“God uses the suffering of his missionaries to awaken others out of their slumbers of indifference and make them bold. When Paul was imprisoned in Rome, he wrote of this to the church in Philippi, “Most of the brothers, having become confident in the Lord by my imprisonment, are much more bold to speak the word without fear” (Philippians 1:14). If He must, God will use the sufferings of His devoted emissaries to make a sleeping church wake up and take risks for God.”
Piper, John, Let the Nations be Glad! The Supremacy of God in Missions, Baker Academic, 2003, page 90.
The effective expansion of the gospel requires those who encourage the messenger. This is vital because there may be doubts in the minds of church leaders who have not known how God worked in the life of the new messenger. So it was with Saul. It takes a Barnabas who knows God’s inner working to explain what has taken place. One of the most convincing facts about Saul that caused the church leaders to accept him was “how at Damascus he had preached boldly in the name of Jesus” (Acts 9:27). As in chapter 4, boldness was one of the marks of the rapid expansion of the gospel, and now we see it again with Saul.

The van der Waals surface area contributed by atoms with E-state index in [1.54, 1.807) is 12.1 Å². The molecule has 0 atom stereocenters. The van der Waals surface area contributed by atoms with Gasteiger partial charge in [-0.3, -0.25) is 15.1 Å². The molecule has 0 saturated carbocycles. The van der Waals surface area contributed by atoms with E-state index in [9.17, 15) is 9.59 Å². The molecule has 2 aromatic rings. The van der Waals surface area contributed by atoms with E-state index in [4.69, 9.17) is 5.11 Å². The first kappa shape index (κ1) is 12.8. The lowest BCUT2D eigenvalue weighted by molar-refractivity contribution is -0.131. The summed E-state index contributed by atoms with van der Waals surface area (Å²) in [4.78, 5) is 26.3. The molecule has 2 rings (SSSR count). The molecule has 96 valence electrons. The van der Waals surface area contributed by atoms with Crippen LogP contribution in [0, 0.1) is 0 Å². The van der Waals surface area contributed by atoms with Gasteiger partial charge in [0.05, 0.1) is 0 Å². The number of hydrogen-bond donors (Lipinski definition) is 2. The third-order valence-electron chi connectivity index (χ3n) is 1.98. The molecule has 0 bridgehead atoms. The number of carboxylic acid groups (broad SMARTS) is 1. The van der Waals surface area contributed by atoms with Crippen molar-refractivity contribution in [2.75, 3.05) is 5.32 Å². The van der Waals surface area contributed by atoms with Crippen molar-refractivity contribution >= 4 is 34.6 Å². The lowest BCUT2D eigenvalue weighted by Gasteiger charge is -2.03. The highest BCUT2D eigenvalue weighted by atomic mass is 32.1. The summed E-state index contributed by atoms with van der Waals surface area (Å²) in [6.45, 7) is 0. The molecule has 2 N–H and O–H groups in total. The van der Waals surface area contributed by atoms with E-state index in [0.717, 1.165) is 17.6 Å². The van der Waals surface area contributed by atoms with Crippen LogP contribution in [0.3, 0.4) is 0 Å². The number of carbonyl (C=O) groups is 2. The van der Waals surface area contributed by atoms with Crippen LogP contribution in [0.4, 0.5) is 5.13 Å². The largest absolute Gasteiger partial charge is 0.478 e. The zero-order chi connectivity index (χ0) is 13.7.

Notice that this effective boldness was clearly the work of being filled with the Holy Spirit which Saul received at conversion (9:17). There was no education requirement for this to take place. How much have we hindered this spontaneous work of God by placing formal education requirements on persons after they are saved? Should we rather be a Barnabas to them and encourage, strengthen and promote the active missionary Spirit given by faith in Christ?
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